By Doug Moore, Systems Engineer
If I may, I would like to start by repeating the first paragraph of a previous blog post by Natalie Sheerer, Marketing Communications Specialist:
“By 2020 the Internet of Things (IoT) will be worth approximately $7 trillion with billions of connected gadgets, devices, and appliances. With such a vast number of devices an increased need for interoperability and standardization of both security and authentication has developed. The Open Interconnected Consortium is a recently founded group made up of Amtel, Broadcom, Dell, Intel, and Samsung, that will attempt to fill this massive void. According to the Consortium, they are focused on ‘… the goal of defining the connectivity requirements and ensuring interoperability of the billions of devices that will make up the emerging internet of things (IoT).’”
Needless to say Microsoft, you know the maker of Windows, wants in on that action!
Microsoft recently caught my attention with their creation of a developer program called Windows Developer Program for IoT. I stumbled upon this program by chance several months after its creation but what intrigued me, my being a Windows Embedded systems engineer for many years, was the thought of running Windows on an IoT device, not Linux, not Android ... Windows. My territory.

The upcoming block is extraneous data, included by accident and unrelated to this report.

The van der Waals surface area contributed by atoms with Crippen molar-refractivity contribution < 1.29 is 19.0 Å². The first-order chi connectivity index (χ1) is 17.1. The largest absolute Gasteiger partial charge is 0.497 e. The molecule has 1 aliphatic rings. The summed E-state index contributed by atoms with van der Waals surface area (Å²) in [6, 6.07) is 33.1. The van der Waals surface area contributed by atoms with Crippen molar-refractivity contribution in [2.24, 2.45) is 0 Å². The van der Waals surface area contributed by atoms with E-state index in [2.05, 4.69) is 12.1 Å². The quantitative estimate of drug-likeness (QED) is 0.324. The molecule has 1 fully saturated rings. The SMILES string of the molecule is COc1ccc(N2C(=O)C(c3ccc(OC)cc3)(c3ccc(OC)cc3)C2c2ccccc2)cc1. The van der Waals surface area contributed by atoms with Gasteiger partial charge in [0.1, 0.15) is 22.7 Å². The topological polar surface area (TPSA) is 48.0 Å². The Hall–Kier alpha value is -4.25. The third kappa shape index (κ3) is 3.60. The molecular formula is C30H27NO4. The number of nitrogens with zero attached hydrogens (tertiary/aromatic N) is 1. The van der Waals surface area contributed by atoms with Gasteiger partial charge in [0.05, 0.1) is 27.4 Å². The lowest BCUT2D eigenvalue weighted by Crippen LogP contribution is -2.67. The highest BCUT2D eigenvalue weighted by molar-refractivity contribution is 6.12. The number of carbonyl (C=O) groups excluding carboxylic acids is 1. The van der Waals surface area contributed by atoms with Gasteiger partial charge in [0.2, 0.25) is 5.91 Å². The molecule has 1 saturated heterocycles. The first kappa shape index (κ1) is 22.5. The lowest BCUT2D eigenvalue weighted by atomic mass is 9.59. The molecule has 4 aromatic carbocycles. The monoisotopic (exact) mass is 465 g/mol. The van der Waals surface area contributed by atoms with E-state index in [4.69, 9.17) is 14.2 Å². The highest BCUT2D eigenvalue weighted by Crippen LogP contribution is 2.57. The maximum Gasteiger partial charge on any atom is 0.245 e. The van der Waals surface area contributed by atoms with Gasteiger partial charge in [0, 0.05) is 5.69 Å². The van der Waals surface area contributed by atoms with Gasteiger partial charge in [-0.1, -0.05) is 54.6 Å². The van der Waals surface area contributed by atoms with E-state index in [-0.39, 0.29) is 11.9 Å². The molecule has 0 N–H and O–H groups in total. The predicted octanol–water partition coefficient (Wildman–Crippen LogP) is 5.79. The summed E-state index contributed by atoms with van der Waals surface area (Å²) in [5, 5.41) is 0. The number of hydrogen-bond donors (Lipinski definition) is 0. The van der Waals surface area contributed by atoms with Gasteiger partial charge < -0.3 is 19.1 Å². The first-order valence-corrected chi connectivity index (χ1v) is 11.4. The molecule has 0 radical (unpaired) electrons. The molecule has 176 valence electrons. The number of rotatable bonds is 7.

I have come to know and love all things Windows Embedded but this program is not based on a Windows Embedded Compact kernel as I expected. One of the benefits of Windows Embedded Compact is that it’s scalable and can have a very small footprint, which is something you need to run on small embedded systems such as an IoT device. However, the program is based on "Big Windows", a spin-off of Windows 8.1. Whether it's Big Windows 8.1 or Windows 8.1 RT I can't say for sure at this point because Microsoft hasn't made it clear what we're dealing with quite yet. I just know it’s Windows 8.1 “something” and the footprint is fairly small (under 200 MB).
To keep this post short, I'll wrap it up here and include a link to my work in the program thus far.
After looking at the program, I decided it had enough meat for me to take it seriously. I became interested in contributing to their effort with IoT and ultimately seeing if I could get the Laird Mini PCIe radio, the PE15N, running on the Intel Galileo (Gen1) development kit that the program currently supports.
So far I have managed to integrate our Windows 32 bit NDIS 6 radio driver with the OS image Microsoft provided and I have run that image successfully on my Galileo IoT device.
The procedures I followed and the automation I put in place are posted here.
Next up is determining whether Microsoft provided an OS image with enough OS components in it to support our WLAN adapter. Stay tuned!
For support questions, visit the Laird Embedded Wireless Solutions Support Center.
Bottom view of Intel Galileo (Gen1) with Laird PE15N Mini PCIe WLAN radio module installed.